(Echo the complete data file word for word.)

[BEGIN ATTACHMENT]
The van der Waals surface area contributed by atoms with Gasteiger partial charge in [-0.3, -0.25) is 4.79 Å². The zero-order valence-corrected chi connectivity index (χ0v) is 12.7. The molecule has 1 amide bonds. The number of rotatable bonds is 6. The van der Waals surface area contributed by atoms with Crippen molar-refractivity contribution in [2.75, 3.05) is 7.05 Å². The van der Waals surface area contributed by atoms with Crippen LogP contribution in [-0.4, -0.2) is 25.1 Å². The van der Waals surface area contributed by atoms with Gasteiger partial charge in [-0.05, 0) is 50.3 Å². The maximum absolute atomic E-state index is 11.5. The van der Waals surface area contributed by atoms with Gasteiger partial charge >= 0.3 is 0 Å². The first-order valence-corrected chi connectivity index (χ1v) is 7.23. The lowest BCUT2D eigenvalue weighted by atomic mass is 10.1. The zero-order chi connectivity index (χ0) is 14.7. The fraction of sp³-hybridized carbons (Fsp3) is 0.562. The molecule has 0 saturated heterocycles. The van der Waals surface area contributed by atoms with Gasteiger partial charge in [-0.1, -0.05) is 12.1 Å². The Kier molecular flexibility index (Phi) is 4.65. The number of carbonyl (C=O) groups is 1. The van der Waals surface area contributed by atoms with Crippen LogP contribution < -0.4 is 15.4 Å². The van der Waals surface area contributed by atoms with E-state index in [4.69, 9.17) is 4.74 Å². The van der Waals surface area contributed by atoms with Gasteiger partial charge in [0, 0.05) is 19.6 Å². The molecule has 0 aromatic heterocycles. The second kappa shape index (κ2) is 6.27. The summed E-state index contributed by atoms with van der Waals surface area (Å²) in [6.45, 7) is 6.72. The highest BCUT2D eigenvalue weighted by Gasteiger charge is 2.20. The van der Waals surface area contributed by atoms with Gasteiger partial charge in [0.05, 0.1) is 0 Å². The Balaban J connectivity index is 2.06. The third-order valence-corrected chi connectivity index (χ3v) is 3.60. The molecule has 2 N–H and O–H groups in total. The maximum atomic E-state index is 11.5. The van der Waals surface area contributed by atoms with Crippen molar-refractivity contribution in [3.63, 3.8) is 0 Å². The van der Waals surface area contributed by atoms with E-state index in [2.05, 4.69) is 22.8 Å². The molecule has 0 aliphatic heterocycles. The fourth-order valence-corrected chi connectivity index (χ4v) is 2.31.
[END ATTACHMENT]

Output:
The van der Waals surface area contributed by atoms with Gasteiger partial charge in [-0.3, -0.25) is 4.79 Å². The zero-order valence-corrected chi connectivity index (χ0v) is 12.7. The molecule has 1 amide bonds. The number of rotatable bonds is 6. The van der Waals surface area contributed by atoms with Crippen molar-refractivity contribution in [2.75, 3.05) is 7.05 Å². The van der Waals surface area contributed by atoms with Crippen LogP contribution in [-0.4, -0.2) is 25.1 Å². The van der Waals surface area contributed by atoms with Gasteiger partial charge in [-0.05, 0) is 50.3 Å². The maximum absolute atomic E-state index is 11.5. The van der Waals surface area contributed by atoms with Gasteiger partial charge >= 0.3 is 0 Å². The first-order valence-corrected chi connectivity index (χ1v) is 7.23. The lowest BCUT2D eigenvalue weighted by atomic mass is 10.1. The zero-order chi connectivity index (χ0) is 14.7. The fraction of sp³-hybridized carbons (Fsp3) is 0.562. The molecule has 0 saturated heterocycles. The van der Waals surface area contributed by atoms with Gasteiger partial charge in [-0.1, -0.05) is 12.1 Å². The Kier molecular flexibility index (Phi) is 4.65. The number of carbonyl (C=O) groups is 1. The van der Waals surface area contributed by atoms with Crippen LogP contribution < -0.4 is 15.4 Å². The van der Waals surface area contributed by atoms with E-state index in [4.69, 9.17) is 4.74 Å². The van der Waals surface area contributed by atoms with Gasteiger partial charge in [0, 0.05) is 19.6 Å². The molecule has 0 aromatic heterocycles. The second kappa shape index (κ2) is 6.27. The summed E-state index contributed by atoms with van der Waals surface area (Å²) in [6.45, 7) is 6.72. The highest BCUT2D eigenvalue weighted by Gasteiger charge is 2.20. The van der Waals surface area contributed by atoms with Gasteiger partial charge in [0.05, 0.1) is 0 Å². The Balaban J connectivity index is 2.06. The third-order valence-corrected chi connectivity index (χ3v) is 3.60. The molecule has 2 N–H and O–H groups in total. The maximum atomic E-state index is 11.5. The van der Waals surface area contributed by atoms with Crippen molar-refractivity contribution in [3.63, 3.8) is 0 Å². The van der Waals surface area contributed by atoms with E-state index in [2.05, 4.69) is 22.8 Å². The molecule has 0 aliphatic heterocycles. The fourth-order valence-corrected chi connectivity index (χ4v) is 2.31.